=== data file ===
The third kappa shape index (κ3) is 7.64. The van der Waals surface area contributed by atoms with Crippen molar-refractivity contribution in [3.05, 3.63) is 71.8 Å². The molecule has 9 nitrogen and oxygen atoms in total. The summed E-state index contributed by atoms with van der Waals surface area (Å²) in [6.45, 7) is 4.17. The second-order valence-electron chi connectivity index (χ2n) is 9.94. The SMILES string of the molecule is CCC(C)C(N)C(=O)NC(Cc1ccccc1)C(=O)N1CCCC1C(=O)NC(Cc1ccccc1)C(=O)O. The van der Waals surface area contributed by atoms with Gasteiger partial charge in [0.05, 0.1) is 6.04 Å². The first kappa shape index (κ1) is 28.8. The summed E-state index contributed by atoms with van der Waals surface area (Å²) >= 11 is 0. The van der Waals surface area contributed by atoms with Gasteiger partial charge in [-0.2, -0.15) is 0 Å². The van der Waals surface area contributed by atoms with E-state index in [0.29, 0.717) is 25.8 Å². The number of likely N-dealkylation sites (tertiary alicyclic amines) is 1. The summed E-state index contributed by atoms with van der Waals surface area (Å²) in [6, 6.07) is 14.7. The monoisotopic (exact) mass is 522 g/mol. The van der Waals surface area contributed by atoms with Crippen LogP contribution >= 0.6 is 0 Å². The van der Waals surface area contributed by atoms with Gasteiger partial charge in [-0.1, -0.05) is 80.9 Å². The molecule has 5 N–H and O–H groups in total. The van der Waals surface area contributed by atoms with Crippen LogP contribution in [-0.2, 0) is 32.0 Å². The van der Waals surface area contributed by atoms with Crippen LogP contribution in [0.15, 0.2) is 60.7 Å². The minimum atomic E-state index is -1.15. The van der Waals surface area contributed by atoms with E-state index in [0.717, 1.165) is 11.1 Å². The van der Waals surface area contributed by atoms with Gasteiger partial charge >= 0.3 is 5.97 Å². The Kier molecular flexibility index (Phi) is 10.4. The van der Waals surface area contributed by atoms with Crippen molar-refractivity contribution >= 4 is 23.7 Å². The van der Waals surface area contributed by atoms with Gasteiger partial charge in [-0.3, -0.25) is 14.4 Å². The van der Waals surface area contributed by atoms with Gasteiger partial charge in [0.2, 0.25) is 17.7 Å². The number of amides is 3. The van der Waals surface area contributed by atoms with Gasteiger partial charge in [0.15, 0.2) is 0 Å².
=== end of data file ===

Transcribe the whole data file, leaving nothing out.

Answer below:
The third kappa shape index (κ3) is 7.64. The van der Waals surface area contributed by atoms with Crippen molar-refractivity contribution in [3.05, 3.63) is 71.8 Å². The molecule has 9 nitrogen and oxygen atoms in total. The summed E-state index contributed by atoms with van der Waals surface area (Å²) in [6.45, 7) is 4.17. The second-order valence-electron chi connectivity index (χ2n) is 9.94. The SMILES string of the molecule is CCC(C)C(N)C(=O)NC(Cc1ccccc1)C(=O)N1CCCC1C(=O)NC(Cc1ccccc1)C(=O)O. The van der Waals surface area contributed by atoms with Gasteiger partial charge in [0.05, 0.1) is 6.04 Å². The first kappa shape index (κ1) is 28.8. The summed E-state index contributed by atoms with van der Waals surface area (Å²) >= 11 is 0. The van der Waals surface area contributed by atoms with Gasteiger partial charge in [-0.2, -0.15) is 0 Å². The van der Waals surface area contributed by atoms with E-state index in [0.29, 0.717) is 25.8 Å². The number of likely N-dealkylation sites (tertiary alicyclic amines) is 1. The summed E-state index contributed by atoms with van der Waals surface area (Å²) in [6, 6.07) is 14.7. The monoisotopic (exact) mass is 522 g/mol. The van der Waals surface area contributed by atoms with Crippen LogP contribution >= 0.6 is 0 Å². The van der Waals surface area contributed by atoms with Gasteiger partial charge in [-0.1, -0.05) is 80.9 Å². The molecule has 5 N–H and O–H groups in total. The van der Waals surface area contributed by atoms with Crippen LogP contribution in [-0.2, 0) is 32.0 Å². The van der Waals surface area contributed by atoms with Crippen LogP contribution in [0.15, 0.2) is 60.7 Å². The minimum atomic E-state index is -1.15. The van der Waals surface area contributed by atoms with E-state index in [0.717, 1.165) is 11.1 Å². The van der Waals surface area contributed by atoms with Gasteiger partial charge >= 0.3 is 5.97 Å². The Kier molecular flexibility index (Phi) is 10.4. The van der Waals surface area contributed by atoms with Crippen molar-refractivity contribution >= 4 is 23.7 Å². The van der Waals surface area contributed by atoms with Gasteiger partial charge in [-0.3, -0.25) is 14.4 Å². The van der Waals surface area contributed by atoms with Gasteiger partial charge in [0.2, 0.25) is 17.7 Å². The number of amides is 3. The van der Waals surface area contributed by atoms with Gasteiger partial charge in [0.15, 0.2) is 0 Å².